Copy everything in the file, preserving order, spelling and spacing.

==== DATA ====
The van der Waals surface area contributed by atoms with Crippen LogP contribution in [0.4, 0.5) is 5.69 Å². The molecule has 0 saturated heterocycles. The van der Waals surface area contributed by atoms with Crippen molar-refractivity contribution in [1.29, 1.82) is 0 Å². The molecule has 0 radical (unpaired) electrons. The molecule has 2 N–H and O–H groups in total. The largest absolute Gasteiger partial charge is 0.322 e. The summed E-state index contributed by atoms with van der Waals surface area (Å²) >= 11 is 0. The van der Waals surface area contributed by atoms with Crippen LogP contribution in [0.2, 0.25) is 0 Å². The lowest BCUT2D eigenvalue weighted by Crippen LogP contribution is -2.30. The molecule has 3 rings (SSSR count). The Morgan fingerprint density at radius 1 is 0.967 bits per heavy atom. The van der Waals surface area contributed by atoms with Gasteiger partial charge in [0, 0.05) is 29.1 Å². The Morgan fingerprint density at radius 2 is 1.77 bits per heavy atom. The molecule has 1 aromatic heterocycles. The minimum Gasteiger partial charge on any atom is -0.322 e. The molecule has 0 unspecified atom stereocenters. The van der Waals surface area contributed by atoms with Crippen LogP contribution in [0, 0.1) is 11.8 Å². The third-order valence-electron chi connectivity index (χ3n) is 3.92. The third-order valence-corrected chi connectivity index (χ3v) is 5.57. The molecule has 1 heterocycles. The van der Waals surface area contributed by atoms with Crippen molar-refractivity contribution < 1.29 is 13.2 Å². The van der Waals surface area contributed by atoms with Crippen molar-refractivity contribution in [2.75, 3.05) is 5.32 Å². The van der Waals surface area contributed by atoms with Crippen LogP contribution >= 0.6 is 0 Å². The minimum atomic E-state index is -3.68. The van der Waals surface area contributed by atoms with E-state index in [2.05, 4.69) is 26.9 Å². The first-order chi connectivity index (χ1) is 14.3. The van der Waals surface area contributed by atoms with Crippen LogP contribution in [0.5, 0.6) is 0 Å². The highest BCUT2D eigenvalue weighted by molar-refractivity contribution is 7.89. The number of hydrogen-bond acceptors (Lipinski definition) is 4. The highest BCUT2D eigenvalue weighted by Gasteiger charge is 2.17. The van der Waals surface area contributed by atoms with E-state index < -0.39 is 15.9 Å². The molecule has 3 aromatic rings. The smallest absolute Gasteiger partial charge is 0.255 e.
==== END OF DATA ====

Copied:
The van der Waals surface area contributed by atoms with Crippen LogP contribution in [0.4, 0.5) is 5.69 Å². The molecule has 0 saturated heterocycles. The van der Waals surface area contributed by atoms with Crippen molar-refractivity contribution in [1.29, 1.82) is 0 Å². The molecule has 0 radical (unpaired) electrons. The molecule has 2 N–H and O–H groups in total. The largest absolute Gasteiger partial charge is 0.322 e. The summed E-state index contributed by atoms with van der Waals surface area (Å²) >= 11 is 0. The van der Waals surface area contributed by atoms with Crippen LogP contribution in [0.2, 0.25) is 0 Å². The lowest BCUT2D eigenvalue weighted by Crippen LogP contribution is -2.30. The molecule has 3 rings (SSSR count). The Morgan fingerprint density at radius 1 is 0.967 bits per heavy atom. The van der Waals surface area contributed by atoms with Gasteiger partial charge in [0, 0.05) is 29.1 Å². The Morgan fingerprint density at radius 2 is 1.77 bits per heavy atom. The molecule has 1 aromatic heterocycles. The minimum Gasteiger partial charge on any atom is -0.322 e. The molecule has 0 unspecified atom stereocenters. The van der Waals surface area contributed by atoms with Crippen LogP contribution in [0, 0.1) is 11.8 Å². The third-order valence-electron chi connectivity index (χ3n) is 3.92. The third-order valence-corrected chi connectivity index (χ3v) is 5.57. The molecule has 1 heterocycles. The van der Waals surface area contributed by atoms with Crippen molar-refractivity contribution < 1.29 is 13.2 Å². The van der Waals surface area contributed by atoms with Crippen molar-refractivity contribution in [2.75, 3.05) is 5.32 Å². The van der Waals surface area contributed by atoms with Crippen LogP contribution >= 0.6 is 0 Å². The minimum atomic E-state index is -3.68. The van der Waals surface area contributed by atoms with E-state index in [2.05, 4.69) is 26.9 Å². The first-order chi connectivity index (χ1) is 14.3. The van der Waals surface area contributed by atoms with Crippen LogP contribution in [0.5, 0.6) is 0 Å². The highest BCUT2D eigenvalue weighted by molar-refractivity contribution is 7.89. The number of hydrogen-bond acceptors (Lipinski definition) is 4. The highest BCUT2D eigenvalue weighted by Gasteiger charge is 2.17. The van der Waals surface area contributed by atoms with E-state index < -0.39 is 15.9 Å². The molecule has 3 aromatic rings. The smallest absolute Gasteiger partial charge is 0.255 e.